Everyone's case is different. Some will qualify, some will not. Only a lawyer can tell you whether you qualify.
You have to qualify before you can file an application under the new law.
If you qualify, you can file even if you have an order of deportation.
You have to have entered the US before you turned 16
You cannot be more than 30 years old now
You cannot have any serious misdemeanors or felonies
You have to have more than 5 years of residence in the US
You have to either be in school, graduated high school, have a GED, or have served in the military
If you qualify, you can get a work permit, a social security number, a driver's license, and other benefits.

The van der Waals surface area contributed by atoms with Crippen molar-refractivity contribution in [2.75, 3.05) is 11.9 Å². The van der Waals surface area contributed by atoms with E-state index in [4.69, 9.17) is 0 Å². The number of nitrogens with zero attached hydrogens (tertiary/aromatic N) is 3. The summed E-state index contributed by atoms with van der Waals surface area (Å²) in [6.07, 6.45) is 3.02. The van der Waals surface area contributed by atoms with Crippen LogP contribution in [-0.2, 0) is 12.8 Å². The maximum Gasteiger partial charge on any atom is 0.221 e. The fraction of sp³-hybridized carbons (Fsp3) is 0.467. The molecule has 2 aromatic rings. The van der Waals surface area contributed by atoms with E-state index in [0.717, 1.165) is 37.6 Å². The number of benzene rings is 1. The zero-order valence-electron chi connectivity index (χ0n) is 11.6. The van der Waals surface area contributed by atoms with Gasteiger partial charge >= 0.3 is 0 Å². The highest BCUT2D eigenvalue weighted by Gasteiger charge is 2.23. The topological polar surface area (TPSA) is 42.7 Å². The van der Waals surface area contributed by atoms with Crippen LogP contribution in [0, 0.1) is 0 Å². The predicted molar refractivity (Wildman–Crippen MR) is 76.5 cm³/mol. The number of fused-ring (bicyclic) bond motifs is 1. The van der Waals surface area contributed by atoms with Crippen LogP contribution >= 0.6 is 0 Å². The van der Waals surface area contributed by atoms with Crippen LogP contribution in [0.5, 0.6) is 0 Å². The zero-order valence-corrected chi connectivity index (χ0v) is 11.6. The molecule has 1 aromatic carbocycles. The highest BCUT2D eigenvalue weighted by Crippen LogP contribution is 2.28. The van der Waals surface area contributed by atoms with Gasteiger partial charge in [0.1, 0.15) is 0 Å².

WHAT IT IS, AND WHAT IT ISN'T
This is not "backdoor amnesty" in contrast to the vitriolic complaints of those like Gov. Jan Brewer of Arizona (who signed the rather infamous SB1070 "papers, please" law, prompting a legal challenge currently being decided by the US Supreme Court.) Amnesty means the granting of legal status to those who broke the law. No status is being granted to these hardworking people; it is simply a sensible, administrative allocation of resources that results in a more humane, just immigration system, and a net positive to the economy to boot.
Nor is it the "DREAM" Act, although few would argue that it's not a significant step towards the passage of the DREAM Act. Many of the young people that would have qualified for actual status had the DREAM Act passed are now likely to benefit from this new policy. But it's not circumventing Congress.
It's called prosecutorial discretion, and it's used by prosecutors in every courtroom in every day.